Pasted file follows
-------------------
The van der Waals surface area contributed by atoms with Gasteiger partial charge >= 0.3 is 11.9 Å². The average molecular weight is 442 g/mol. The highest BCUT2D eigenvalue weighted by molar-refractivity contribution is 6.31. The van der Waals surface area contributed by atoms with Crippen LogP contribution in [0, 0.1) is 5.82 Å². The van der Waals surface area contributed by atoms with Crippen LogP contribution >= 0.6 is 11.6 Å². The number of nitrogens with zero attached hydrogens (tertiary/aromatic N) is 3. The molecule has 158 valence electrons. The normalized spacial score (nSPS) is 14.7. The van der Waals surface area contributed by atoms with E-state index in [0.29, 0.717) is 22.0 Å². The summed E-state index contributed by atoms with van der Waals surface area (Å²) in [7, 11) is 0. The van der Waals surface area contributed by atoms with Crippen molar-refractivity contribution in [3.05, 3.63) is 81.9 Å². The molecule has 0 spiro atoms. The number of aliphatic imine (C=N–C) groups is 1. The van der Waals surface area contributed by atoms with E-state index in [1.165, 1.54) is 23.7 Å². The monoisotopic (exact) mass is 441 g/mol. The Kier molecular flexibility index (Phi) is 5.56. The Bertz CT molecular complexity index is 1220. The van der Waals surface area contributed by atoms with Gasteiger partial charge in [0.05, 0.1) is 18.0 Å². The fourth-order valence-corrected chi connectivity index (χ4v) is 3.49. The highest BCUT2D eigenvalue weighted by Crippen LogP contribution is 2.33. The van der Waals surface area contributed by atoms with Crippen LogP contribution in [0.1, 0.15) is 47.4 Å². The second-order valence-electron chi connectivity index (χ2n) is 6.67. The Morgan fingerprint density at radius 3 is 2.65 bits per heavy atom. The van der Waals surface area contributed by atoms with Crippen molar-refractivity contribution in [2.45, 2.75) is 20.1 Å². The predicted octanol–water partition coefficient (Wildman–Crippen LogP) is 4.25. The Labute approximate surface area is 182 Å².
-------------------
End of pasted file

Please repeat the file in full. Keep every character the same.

The van der Waals surface area contributed by atoms with Gasteiger partial charge >= 0.3 is 11.9 Å². The average molecular weight is 442 g/mol. The highest BCUT2D eigenvalue weighted by molar-refractivity contribution is 6.31. The van der Waals surface area contributed by atoms with Crippen LogP contribution in [0, 0.1) is 5.82 Å². The van der Waals surface area contributed by atoms with Crippen LogP contribution >= 0.6 is 11.6 Å². The number of nitrogens with zero attached hydrogens (tertiary/aromatic N) is 3. The molecule has 158 valence electrons. The normalized spacial score (nSPS) is 14.7. The van der Waals surface area contributed by atoms with E-state index in [0.29, 0.717) is 22.0 Å². The summed E-state index contributed by atoms with van der Waals surface area (Å²) in [7, 11) is 0. The van der Waals surface area contributed by atoms with Crippen molar-refractivity contribution in [3.05, 3.63) is 81.9 Å². The molecule has 0 spiro atoms. The number of aliphatic imine (C=N–C) groups is 1. The van der Waals surface area contributed by atoms with E-state index in [1.165, 1.54) is 23.7 Å². The monoisotopic (exact) mass is 441 g/mol. The Kier molecular flexibility index (Phi) is 5.56. The Bertz CT molecular complexity index is 1220. The van der Waals surface area contributed by atoms with Gasteiger partial charge in [0.05, 0.1) is 18.0 Å². The fourth-order valence-corrected chi connectivity index (χ4v) is 3.49. The highest BCUT2D eigenvalue weighted by Crippen LogP contribution is 2.33. The van der Waals surface area contributed by atoms with Crippen LogP contribution in [0.1, 0.15) is 47.4 Å². The second-order valence-electron chi connectivity index (χ2n) is 6.67. The Morgan fingerprint density at radius 3 is 2.65 bits per heavy atom. The van der Waals surface area contributed by atoms with Crippen molar-refractivity contribution in [2.45, 2.75) is 20.1 Å². The predicted octanol–water partition coefficient (Wildman–Crippen LogP) is 4.25. The Labute approximate surface area is 182 Å².